Stupas in Orissa (Study)

by Meenakshi Chauley | 2013 | 109,845 words

This study examines the Stupas and Votive Stupas in Odisha or Orissa (Eastern India).—In this thesis an attempt has been made to trace the historicity of Buddhism in Odisha on the basis of the architectural development of the Stupa architecture. Archaeological evidence obtained from excavated sites dates such structures as early as third-second cen...

Evolution of Stupa as seen from Archaeological remains

Amongst all the religious monuments of the world, the stupa has the largest uninterrupted historical development spanning more than 3 millenniums. In India all most all the early structural Stupas were in ruins, most of which were destroyed in due course of time by weather and treasure hunters or have lost its original shape due to subsequent renovations (Whenever an old Stupa was repaired it was renovated according to the style prevalent during that period. For instance, the present form of the great Stupa at Sanchi is after the renovation done in the second century BCE, but within its core are the remains of another Stupa built more than 100 years before i.e. belonging to the Ashoka period. Similar instances are found in the Stupas at Taxila and Nagarjunakonda), making it difficult to describe the shape of the earliest Stupas. For this one has to fall back on sculptural representations of them in order to form a correct idea of their appearance when complete; fortunately there are plenty of materials for this purpose (Longhurst 1992: 14)

The Stupa symbolised legitimating through sanctification and stability. The signs of sanctification were the addition of a tuft hair, representing supreme power. Stability was shown by a stump or wooden shaft as the axial pillar in the centre of the monument. Irwin (1979:838) emphasizes that the primary component of the early Stupa had been an axial pillar of wood. The wooden shaft in the centre of the Stupa was found at Vaishali, Bihar. Here the first recorded excavation was conducted in the year 1800.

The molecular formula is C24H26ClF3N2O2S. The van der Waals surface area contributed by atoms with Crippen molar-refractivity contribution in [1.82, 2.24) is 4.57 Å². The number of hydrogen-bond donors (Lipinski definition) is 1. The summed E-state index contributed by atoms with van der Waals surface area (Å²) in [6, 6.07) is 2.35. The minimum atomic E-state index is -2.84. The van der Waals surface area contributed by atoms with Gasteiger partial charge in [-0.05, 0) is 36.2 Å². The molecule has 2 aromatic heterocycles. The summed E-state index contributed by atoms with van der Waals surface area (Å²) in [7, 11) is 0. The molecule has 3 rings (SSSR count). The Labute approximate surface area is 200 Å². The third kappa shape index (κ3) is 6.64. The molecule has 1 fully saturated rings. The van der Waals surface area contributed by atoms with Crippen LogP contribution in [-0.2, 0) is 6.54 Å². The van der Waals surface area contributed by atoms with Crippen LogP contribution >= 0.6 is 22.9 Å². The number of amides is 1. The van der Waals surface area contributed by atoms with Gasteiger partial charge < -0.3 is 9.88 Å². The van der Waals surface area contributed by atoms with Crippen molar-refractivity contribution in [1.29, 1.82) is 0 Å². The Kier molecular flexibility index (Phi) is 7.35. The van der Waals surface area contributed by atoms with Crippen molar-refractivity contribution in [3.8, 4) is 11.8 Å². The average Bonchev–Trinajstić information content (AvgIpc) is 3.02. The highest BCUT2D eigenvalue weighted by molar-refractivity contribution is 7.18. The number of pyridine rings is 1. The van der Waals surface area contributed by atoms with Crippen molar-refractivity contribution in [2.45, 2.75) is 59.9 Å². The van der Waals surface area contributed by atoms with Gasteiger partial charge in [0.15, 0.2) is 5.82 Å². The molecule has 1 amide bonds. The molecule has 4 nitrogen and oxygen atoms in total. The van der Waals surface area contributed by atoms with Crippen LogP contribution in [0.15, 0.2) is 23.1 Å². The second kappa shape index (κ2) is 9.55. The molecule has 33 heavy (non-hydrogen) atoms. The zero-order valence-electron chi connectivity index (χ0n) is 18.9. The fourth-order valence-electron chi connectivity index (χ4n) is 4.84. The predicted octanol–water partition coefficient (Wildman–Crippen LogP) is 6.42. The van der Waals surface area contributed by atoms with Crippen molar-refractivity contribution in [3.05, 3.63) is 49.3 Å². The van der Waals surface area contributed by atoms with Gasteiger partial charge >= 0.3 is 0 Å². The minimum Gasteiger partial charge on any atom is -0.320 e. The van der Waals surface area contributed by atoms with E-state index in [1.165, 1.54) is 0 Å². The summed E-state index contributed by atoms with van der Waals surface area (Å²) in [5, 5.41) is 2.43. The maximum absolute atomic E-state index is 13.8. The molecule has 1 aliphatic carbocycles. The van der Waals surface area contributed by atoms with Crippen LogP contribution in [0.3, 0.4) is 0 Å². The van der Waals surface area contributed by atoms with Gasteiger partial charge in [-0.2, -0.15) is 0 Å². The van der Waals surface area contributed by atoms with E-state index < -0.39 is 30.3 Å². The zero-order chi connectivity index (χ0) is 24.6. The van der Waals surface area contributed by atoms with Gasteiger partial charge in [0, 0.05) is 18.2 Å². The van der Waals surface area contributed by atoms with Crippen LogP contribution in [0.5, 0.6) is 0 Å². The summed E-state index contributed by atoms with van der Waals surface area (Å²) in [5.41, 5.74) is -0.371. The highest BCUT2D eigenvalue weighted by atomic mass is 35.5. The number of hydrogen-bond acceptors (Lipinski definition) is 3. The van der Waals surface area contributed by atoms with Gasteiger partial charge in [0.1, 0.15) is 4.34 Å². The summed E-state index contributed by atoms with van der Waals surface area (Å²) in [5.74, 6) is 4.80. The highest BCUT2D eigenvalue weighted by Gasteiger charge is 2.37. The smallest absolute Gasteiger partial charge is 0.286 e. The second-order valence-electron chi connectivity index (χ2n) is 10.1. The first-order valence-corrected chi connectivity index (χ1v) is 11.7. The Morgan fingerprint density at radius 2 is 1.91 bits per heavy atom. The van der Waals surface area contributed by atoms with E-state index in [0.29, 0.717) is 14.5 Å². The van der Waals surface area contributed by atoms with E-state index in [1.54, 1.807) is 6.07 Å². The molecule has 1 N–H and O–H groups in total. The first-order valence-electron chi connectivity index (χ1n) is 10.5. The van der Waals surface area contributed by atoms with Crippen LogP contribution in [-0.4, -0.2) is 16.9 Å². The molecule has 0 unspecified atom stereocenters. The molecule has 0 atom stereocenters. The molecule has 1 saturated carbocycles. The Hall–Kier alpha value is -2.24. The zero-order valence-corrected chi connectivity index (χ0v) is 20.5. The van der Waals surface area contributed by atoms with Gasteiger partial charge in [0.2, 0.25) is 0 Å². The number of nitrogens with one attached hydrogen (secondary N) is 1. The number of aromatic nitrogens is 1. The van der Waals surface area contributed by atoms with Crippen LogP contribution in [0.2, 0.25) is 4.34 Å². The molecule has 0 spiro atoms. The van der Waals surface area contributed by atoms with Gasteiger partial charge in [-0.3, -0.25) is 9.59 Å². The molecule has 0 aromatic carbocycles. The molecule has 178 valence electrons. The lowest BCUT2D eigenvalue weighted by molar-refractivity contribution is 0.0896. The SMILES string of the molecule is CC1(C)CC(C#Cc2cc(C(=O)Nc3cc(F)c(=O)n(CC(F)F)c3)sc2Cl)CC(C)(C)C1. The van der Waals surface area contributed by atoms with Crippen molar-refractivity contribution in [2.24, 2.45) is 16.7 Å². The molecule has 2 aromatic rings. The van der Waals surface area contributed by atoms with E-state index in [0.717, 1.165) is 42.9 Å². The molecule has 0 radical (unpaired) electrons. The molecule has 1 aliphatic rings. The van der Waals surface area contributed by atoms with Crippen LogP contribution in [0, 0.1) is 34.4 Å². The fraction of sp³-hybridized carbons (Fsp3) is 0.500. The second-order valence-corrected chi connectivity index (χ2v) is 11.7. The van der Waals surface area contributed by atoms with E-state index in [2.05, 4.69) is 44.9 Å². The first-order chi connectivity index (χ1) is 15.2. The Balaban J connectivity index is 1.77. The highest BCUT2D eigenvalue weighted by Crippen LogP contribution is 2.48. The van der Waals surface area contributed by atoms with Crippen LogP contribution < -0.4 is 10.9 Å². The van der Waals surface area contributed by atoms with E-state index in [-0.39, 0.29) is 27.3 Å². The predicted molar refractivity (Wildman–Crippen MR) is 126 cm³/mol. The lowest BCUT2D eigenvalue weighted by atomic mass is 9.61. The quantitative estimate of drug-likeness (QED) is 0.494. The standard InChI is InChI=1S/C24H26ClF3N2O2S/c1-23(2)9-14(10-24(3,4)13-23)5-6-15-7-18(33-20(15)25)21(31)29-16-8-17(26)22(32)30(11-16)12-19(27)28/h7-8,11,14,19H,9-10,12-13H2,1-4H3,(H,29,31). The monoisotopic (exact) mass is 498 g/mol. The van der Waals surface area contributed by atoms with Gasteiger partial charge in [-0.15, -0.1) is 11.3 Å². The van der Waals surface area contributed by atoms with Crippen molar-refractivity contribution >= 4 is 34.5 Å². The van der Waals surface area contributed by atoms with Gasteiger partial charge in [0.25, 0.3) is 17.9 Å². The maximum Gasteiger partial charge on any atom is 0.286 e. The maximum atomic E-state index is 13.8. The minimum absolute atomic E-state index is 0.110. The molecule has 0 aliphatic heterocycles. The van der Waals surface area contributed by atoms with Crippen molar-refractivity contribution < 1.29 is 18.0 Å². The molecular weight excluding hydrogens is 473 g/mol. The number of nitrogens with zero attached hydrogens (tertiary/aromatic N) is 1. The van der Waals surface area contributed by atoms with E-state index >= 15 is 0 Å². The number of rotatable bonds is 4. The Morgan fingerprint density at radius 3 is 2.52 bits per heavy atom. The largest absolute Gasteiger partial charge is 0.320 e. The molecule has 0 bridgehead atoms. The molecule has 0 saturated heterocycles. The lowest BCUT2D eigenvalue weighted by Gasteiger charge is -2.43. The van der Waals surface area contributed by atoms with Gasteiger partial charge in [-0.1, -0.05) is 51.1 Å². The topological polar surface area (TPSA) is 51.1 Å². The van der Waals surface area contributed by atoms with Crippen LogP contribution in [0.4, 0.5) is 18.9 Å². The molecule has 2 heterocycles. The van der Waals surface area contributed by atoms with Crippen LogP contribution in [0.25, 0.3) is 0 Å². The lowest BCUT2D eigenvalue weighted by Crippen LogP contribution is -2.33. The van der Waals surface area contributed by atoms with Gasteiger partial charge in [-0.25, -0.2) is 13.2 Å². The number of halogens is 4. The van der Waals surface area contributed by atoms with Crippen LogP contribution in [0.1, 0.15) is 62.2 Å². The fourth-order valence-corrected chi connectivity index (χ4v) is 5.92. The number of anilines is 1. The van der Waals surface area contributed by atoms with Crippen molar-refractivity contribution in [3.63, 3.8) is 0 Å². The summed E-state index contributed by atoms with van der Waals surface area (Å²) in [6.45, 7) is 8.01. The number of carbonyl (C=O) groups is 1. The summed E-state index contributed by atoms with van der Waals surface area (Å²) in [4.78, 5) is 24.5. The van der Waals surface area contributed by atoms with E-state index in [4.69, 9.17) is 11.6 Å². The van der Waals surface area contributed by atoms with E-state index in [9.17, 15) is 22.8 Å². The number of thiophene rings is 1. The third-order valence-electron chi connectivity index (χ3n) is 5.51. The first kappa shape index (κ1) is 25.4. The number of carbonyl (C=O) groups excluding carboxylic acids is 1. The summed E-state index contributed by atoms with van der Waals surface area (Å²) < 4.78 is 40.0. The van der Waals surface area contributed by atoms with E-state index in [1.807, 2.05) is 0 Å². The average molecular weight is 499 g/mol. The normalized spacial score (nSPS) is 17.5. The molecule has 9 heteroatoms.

After the first century CE, Stupa architecture underwent a gradual transformation. The heights of the accessory parts became more accentuate.

The Stupas in ancient India were generally composed of three parts (Fig. 3).

1. The base or drum.

2. The dome (anda) which resting on the drum, demarcating a terrace called medhi in the Divyavadana (Cowell & Neil 1886:244) and in Ceylon, pupphaddhana, a Pali word meaning “place for depositing flowers”. The relics are kept in the hollow space in the interior of the dome of a Stupa. The relic casket is generally made of precious metal in the shape of a miniature Stupa.

3. The upper part is made up of a square structure called harmika (meaning Pavilion), into which the shaft (yupa) bearing the umbrellas (chatra) is inserted. The term harmika is not available in the Mahavamsa, and this part of the Stupa is called caturassa-caya meaning quadrangular enclosure. In Ceylon, it is also called devata kotuwa, “citadel of Gods”. (Benisti 2003:6); (also see Pranavitana, The Stupa in Ceylon, in MASC V 1947:16. Mahavamsa XXXI: 124).